P3 - Panchavaktram, Purvajanmam, Prabhu
November 27, 2022
Rarely, if ever, there's one production that leaves one mesmerized for its complete artistry. Rarely, if ever, a group of 25 dance equally well on stage. Rarely, 5 Indian classical forms merge seamlessly and simply, like a bunch of blossoming flowers. Rarely, all other aspects of a huge dance drama work - music, costumes, colors, commentary, contexts and concepts - become one wholesome canvass of arts and aesthetics. R for rarely and R for Reva University on outskirts of Bangalore, just 10 years old. Its Performing Arts and Indic Studies Dept. has put up this all-students production Panchavaktram and thereby hangs a tale.
The tale is about student power and ability. Nowhere in India, in recent decades have I seen such an excellent dance department. And I've been to some, all over, in the last decade. Either they are asleep, or doped out or plain time pass. Govt ones are worse off because they have job security, so why even bother? 30 years' salary is assured and no need to prove anything. Why even teach? Private ones are so luxurious that students at some seem to be in slow motion, like budding armchair intellectuals.
Which is why when one sees a college in Trichy or a private university in Bangalore or in Tanjore, one feels all is well. Visiting them over decades gives a perspective also on how they are evolving. What proficiency students have achieved. And are they EMPLOYABLE in future. Moot point. Do these courses in arts, especially performing arts, get them jobs later? In any parallel industry, be it art or film or even teaching.
Reva's Panchavaktram shows all of above is doable. Youngsters are well trained and exposed. They are groomed and mentored and seeing such a production, one can say they have a future. Of course, when such students come to join a B.A or M.A course they already have some basic training and ability in an art form. They are mostly nearing 20s or plus, so they come with basic skill in an art form. How to mould them and make them shine, then becomes the university's job. It is this job Dr. Vidya Kumari, head of Reva Performing Arts and Indic Studies, is doing well. Of course, without her peers' support, the VC Dhanamjay and the Chancellor Dr. Raju, this is not possible for they set the tone of the university, still Dr Vidya is giving vidya to all.
With a team of youngsters, she has come up with a solid production of 25 on stage, in 5 forms. What was worthy was the grand scale. So when Kathak talent Somashekar, with cute smile lurking through his moustache and fish crown, sits majestically in the opening scene, one feels one is indeed in the presence of Shiva. The backdrop visuals are superb (some look like from Nat Geo! And one hopes these students are aware of copyright issues) and each of the five Shivas acquit themselves with dignity and depth. Even a scary, shamshaan Aghora one, skulls and all, looks real. Each of the 5 main dance styles of India are carefully used with supporting dancers.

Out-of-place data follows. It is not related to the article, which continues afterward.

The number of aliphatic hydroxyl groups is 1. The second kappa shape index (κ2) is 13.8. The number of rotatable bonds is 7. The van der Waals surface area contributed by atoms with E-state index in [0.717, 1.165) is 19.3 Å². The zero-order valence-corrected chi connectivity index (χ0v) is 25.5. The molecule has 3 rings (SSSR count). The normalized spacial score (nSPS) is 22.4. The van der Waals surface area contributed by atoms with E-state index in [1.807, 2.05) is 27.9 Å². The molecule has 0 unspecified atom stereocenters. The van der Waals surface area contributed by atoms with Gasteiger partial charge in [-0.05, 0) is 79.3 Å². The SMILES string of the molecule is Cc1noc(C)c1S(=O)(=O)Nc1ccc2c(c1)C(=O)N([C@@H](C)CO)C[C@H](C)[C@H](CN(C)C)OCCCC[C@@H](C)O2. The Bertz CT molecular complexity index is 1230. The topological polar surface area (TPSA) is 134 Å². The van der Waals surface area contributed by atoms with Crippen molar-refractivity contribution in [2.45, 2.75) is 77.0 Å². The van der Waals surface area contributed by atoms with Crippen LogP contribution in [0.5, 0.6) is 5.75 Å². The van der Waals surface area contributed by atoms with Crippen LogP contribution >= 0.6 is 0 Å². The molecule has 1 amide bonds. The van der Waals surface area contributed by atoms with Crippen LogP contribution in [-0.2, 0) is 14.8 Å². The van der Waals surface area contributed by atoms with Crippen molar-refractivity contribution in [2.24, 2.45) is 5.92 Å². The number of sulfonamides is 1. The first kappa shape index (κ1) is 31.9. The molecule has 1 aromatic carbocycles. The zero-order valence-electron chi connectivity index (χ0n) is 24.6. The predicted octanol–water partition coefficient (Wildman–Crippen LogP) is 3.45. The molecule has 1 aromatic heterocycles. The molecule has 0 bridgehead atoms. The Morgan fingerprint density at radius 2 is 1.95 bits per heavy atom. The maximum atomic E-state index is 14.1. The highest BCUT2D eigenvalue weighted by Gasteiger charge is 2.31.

Bharatanatyam in red, Kathak in blue, Kuchipudi in black and so on, the colorful canvas rolls by to Odishi and Chhau. Each form is ably depicted - by Rahul Baiju in Mohiniyattam, Subashish Acharya in Odissi, Harshavardhan K in Bharatanatyam, Devesh Nair in Kuchipudi and Somashekar in Kathak. Matching shaktis accompany them in each form and cameos and tableaux roll quickly. The production will benefit by some editing, as after a while it becomes predictable to see each form elaborate to include extra dance portions. Not necessary. The whole production is dance drama with ample opportunity to see or show dancing ability.
To think this is a show by students? It is better than any professional repertory one has seen from any of the established institutions, bank rolled for decades by tax payers' monies. This then is Reva University's biggest achievement. Excellent music by singer Raghuram, mridangam by Vinay Nagarajan, tabla and pakhawaj by Gurumurthy, flute by Jayaram Kikkeri, rhythm pad by Prasanna Kumar, nattuvangam and padanth by Prasanna Kumar and Sharath TS shows creativity at its best. Studio credits go to Ananya Bengaluru. It was team work at its best.
Team work in choreography came through even on the small Seva Sadan stage, when Minal Prabhu's students ably showcased their art. What fine formations. Everyone these days is in a hurry to show off their students, but Minal Prabhu gives each time to flower and grow. From Singapore came Gayatri Sriram, especially for the festival her Shrutilaya with Ananya hosted. Over 20 dancers were platformed in 3 days. Gayatri brought a budding boy talent from Singapore - Varun - and he breezed through his performance. Looking like a deer, jumpy in parts too a la Kalakshetra style, he shows potential. He must however eschew lip moments. Either he sings the whole song or keeps his lips closed! His bio reads like an old, established dancer and if he is already so accomplished at 16, then what will he be at 40? Hope not a burn out.